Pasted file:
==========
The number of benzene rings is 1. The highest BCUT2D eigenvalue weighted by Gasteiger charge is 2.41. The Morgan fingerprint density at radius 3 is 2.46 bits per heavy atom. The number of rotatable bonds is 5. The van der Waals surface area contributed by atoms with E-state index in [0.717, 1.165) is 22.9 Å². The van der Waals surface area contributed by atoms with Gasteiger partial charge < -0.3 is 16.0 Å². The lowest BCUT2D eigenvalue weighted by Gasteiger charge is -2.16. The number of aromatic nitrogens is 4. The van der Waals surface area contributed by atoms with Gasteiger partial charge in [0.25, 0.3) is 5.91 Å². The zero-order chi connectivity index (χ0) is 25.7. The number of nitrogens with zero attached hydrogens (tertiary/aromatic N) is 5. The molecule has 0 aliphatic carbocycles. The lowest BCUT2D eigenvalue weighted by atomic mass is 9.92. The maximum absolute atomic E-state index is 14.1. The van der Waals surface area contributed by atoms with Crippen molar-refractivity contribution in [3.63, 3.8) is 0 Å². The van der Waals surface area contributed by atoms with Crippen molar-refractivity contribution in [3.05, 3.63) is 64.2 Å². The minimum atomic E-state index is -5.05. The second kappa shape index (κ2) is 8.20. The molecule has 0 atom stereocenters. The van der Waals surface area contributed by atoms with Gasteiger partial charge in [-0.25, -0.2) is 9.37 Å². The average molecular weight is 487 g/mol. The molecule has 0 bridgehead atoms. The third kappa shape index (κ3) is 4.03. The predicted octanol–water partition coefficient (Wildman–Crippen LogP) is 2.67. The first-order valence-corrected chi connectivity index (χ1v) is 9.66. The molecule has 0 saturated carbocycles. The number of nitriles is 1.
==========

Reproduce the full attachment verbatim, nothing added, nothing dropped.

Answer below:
The number of benzene rings is 1. The highest BCUT2D eigenvalue weighted by Gasteiger charge is 2.41. The Morgan fingerprint density at radius 3 is 2.46 bits per heavy atom. The number of rotatable bonds is 5. The van der Waals surface area contributed by atoms with E-state index in [0.717, 1.165) is 22.9 Å². The van der Waals surface area contributed by atoms with Gasteiger partial charge < -0.3 is 16.0 Å². The lowest BCUT2D eigenvalue weighted by Gasteiger charge is -2.16. The number of aromatic nitrogens is 4. The van der Waals surface area contributed by atoms with Gasteiger partial charge in [0.25, 0.3) is 5.91 Å². The zero-order chi connectivity index (χ0) is 25.7. The number of nitrogens with zero attached hydrogens (tertiary/aromatic N) is 5. The molecule has 0 aliphatic carbocycles. The lowest BCUT2D eigenvalue weighted by atomic mass is 9.92. The maximum absolute atomic E-state index is 14.1. The van der Waals surface area contributed by atoms with Crippen molar-refractivity contribution in [3.63, 3.8) is 0 Å². The van der Waals surface area contributed by atoms with Crippen molar-refractivity contribution in [3.05, 3.63) is 64.2 Å². The minimum atomic E-state index is -5.05. The second kappa shape index (κ2) is 8.20. The molecule has 0 atom stereocenters. The van der Waals surface area contributed by atoms with Gasteiger partial charge in [-0.25, -0.2) is 9.37 Å². The average molecular weight is 487 g/mol. The molecule has 0 bridgehead atoms. The third kappa shape index (κ3) is 4.03. The predicted octanol–water partition coefficient (Wildman–Crippen LogP) is 2.67. The first-order valence-corrected chi connectivity index (χ1v) is 9.66. The molecule has 0 saturated carbocycles. The number of nitriles is 1.